But Jesuit Father Jan Dacok, a professor of moral theology and theologian at the Apostolic Penitentiary, a Vatican court, said the church always insisted there were limits to the conditions under which a state could legitimately impose the death penalty. St. John Paul, he said, emphasized those limits to the point of saying that now that it is easier to keep a murderer in jail for life, the necessary conditions for legitimacy are "practically nonexistent."

Pope Francis took a further step forward, Father Dacok said. The pope "did not change church teaching, but places it on a higher level and points out the path toward its perfection."

"What is accomplished with the death penalty?" the Slovakian Jesuit asked. "Do you obtain the true repentance of criminals? Do you offer them the possibility of correcting their ways, of asking for forgiveness?"

"No," he said. "With the execution, the death, you irreversibly cancel the entire dynamic of hope" for repentance, conversion and at least some attempt at reparation.

"Obviously, Pope Francis cannot change the laws of individual countries, because that's the competence of legislators," Father Dacok said. "But he can continually encourage respect for the sacredness of every human life, because the death penalty truly is not necessary."

Because security and justice can be served without capital punishment, he said, the urgent matter today is to demonstrate respect for the sacredness of every human life, "even the life of public criminals responsible for the death of others."

Father Robert A. Gahl Jr., a priest of Opus Dei and a professor of ethics at Rome's Pontifical University of the Holy Cross, said Pope Francis "continues the recent development of doctrine regarding the centrality of mercy for the Christian faith and the urgency to promote a culture of life in today's throwaway culture," where abortion and euthanasia are widely accepted.

"Pope Francis wants the church to offer a radical example of the defense of all human life," Father Gahl said. And "without condemning all past practices, he vigorously demands the elimination of the death penalty."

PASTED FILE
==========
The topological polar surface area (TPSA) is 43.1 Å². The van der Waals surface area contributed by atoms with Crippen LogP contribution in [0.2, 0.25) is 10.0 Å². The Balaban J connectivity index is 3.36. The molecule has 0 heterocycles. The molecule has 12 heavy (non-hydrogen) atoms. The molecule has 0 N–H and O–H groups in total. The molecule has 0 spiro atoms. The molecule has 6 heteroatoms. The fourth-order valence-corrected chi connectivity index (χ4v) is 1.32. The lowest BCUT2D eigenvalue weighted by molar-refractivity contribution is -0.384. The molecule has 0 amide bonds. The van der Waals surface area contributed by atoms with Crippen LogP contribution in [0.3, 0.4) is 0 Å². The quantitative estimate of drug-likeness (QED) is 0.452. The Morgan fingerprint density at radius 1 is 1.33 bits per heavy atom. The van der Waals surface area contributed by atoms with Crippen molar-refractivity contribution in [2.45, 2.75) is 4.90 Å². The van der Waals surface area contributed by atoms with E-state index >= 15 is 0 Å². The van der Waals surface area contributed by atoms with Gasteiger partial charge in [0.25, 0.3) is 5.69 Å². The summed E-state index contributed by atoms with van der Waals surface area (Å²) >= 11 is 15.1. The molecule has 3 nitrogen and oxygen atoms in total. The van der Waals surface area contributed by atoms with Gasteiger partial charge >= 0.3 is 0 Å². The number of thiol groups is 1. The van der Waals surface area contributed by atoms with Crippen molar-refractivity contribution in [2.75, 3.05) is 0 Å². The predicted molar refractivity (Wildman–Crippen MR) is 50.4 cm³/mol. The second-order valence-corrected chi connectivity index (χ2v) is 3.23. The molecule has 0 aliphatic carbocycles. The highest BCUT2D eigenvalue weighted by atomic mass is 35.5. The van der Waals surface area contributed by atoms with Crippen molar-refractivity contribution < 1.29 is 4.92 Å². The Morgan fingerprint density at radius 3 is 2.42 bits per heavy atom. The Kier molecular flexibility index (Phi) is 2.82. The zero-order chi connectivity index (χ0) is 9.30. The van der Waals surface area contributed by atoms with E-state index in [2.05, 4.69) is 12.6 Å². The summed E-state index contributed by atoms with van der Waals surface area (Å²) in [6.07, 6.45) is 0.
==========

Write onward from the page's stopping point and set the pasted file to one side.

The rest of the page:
The priest noted the church's historic concern for the impact of the death penalty not just on the criminal, but also on judges and executioners.

In fact, the 1917 Code of Canon Law, which was in effect until 1983, listed as those generally barred from priestly ordination "a judge who passed a sentence of death" and "those who take up the task of (execution) and their immediate and voluntary assistants in the execution of a capital sentence."

On the question of whether Pope Francis' statement marks a "development" or a "change," Father Gahl said the pope probably intended to "shake up theologians and to force us to reconsider traditional formulations of permanent teaching in light of this new and authoritative development of mercy and human dignity."

Archbishop Vincenzo Paglia, president of the Pontifical Academy for Life, said Pope Francis was exercising his right and obligation to teach on faith and morals.

"Obviously, the church does not intervene on the level of civil legislation," the archbishop told CNS, "but today the pope authoritatively affirms that from a deeper understanding of the Gospel emerges the contradiction between the death penalty and the gospel of life."

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Follow Wooden on Twitter: @Cindy_Wooden.

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Copyright © 2017 Catholic News Service/U.S. Conference of Catholic Bishops. www.catholicnews.com. All rights reserved. Republishing or redistributing of CNS content, including by framing or similar means without prior permission, is prohibited. You may link to stories on our public site. This copy is for your personal, non-commercial use only. To request permission for republishing or redistributing of CNS content, please contact permissions at cns@catholicnews.com.

Pope to Methodists: Reconciliation is more than talk – it needs action

Vatican City, Oct 19, 2017 / 07:29 am (CNA/EWTN News).- Marking 50 years of Catholic-Methodist dialogue, Pope Francis on Thursday told members of both traditions that when it comes to future relations, simply speaking about reconciliation is not enough – we must actually pray and work for it.